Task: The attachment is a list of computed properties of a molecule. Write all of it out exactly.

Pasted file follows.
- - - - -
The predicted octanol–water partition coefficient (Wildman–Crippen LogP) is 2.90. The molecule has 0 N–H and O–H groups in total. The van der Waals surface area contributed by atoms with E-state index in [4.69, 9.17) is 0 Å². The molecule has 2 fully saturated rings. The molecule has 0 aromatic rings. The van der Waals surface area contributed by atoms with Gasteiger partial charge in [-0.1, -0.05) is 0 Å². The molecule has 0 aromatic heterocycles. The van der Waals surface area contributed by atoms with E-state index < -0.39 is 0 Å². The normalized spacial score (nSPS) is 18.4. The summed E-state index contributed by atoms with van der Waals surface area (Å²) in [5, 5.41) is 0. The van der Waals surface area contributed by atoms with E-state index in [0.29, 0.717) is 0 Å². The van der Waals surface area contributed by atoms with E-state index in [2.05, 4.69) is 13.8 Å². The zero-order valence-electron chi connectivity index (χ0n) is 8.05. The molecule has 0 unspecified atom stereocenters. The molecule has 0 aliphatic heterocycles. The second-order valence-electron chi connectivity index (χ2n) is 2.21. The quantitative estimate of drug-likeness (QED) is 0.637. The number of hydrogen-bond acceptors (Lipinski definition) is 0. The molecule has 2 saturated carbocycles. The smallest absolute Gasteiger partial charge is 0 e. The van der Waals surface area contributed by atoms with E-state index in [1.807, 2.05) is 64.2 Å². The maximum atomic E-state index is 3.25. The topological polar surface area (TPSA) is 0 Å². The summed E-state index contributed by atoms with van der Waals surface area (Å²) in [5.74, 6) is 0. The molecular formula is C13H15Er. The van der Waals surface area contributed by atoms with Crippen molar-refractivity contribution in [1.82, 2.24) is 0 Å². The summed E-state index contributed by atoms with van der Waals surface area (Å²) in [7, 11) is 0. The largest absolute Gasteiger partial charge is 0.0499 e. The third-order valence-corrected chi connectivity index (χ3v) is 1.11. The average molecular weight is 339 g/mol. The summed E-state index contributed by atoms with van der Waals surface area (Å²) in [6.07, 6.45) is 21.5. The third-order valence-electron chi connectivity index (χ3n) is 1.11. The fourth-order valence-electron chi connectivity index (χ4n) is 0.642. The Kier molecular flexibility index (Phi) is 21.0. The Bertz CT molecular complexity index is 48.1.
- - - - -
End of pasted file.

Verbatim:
The predicted octanol–water partition coefficient (Wildman–Crippen LogP) is 2.90. The molecule has 0 N–H and O–H groups in total. The van der Waals surface area contributed by atoms with E-state index in [4.69, 9.17) is 0 Å². The molecule has 2 fully saturated rings. The molecule has 0 aromatic rings. The van der Waals surface area contributed by atoms with Gasteiger partial charge in [-0.1, -0.05) is 0 Å². The molecule has 0 aromatic heterocycles. The van der Waals surface area contributed by atoms with E-state index < -0.39 is 0 Å². The normalized spacial score (nSPS) is 18.4. The summed E-state index contributed by atoms with van der Waals surface area (Å²) in [5, 5.41) is 0. The van der Waals surface area contributed by atoms with E-state index in [0.29, 0.717) is 0 Å². The van der Waals surface area contributed by atoms with E-state index in [2.05, 4.69) is 13.8 Å². The zero-order valence-electron chi connectivity index (χ0n) is 8.05. The molecule has 0 unspecified atom stereocenters. The molecule has 0 aliphatic heterocycles. The second-order valence-electron chi connectivity index (χ2n) is 2.21. The quantitative estimate of drug-likeness (QED) is 0.637. The number of hydrogen-bond acceptors (Lipinski definition) is 0. The molecule has 2 saturated carbocycles. The smallest absolute Gasteiger partial charge is 0 e. The van der Waals surface area contributed by atoms with E-state index in [1.807, 2.05) is 64.2 Å². The maximum atomic E-state index is 3.25. The topological polar surface area (TPSA) is 0 Å². The summed E-state index contributed by atoms with van der Waals surface area (Å²) in [5.74, 6) is 0. The molecular formula is C13H15Er. The van der Waals surface area contributed by atoms with Crippen molar-refractivity contribution in [1.82, 2.24) is 0 Å². The summed E-state index contributed by atoms with van der Waals surface area (Å²) in [7, 11) is 0. The largest absolute Gasteiger partial charge is 0.0499 e. The third-order valence-corrected chi connectivity index (χ3v) is 1.11. The average molecular weight is 339 g/mol. The summed E-state index contributed by atoms with van der Waals surface area (Å²) in [6.07, 6.45) is 21.5. The third-order valence-electron chi connectivity index (χ3n) is 1.11. The fourth-order valence-electron chi connectivity index (χ4n) is 0.642. The Kier molecular flexibility index (Phi) is 21.0. The Bertz CT molecular complexity index is 48.1.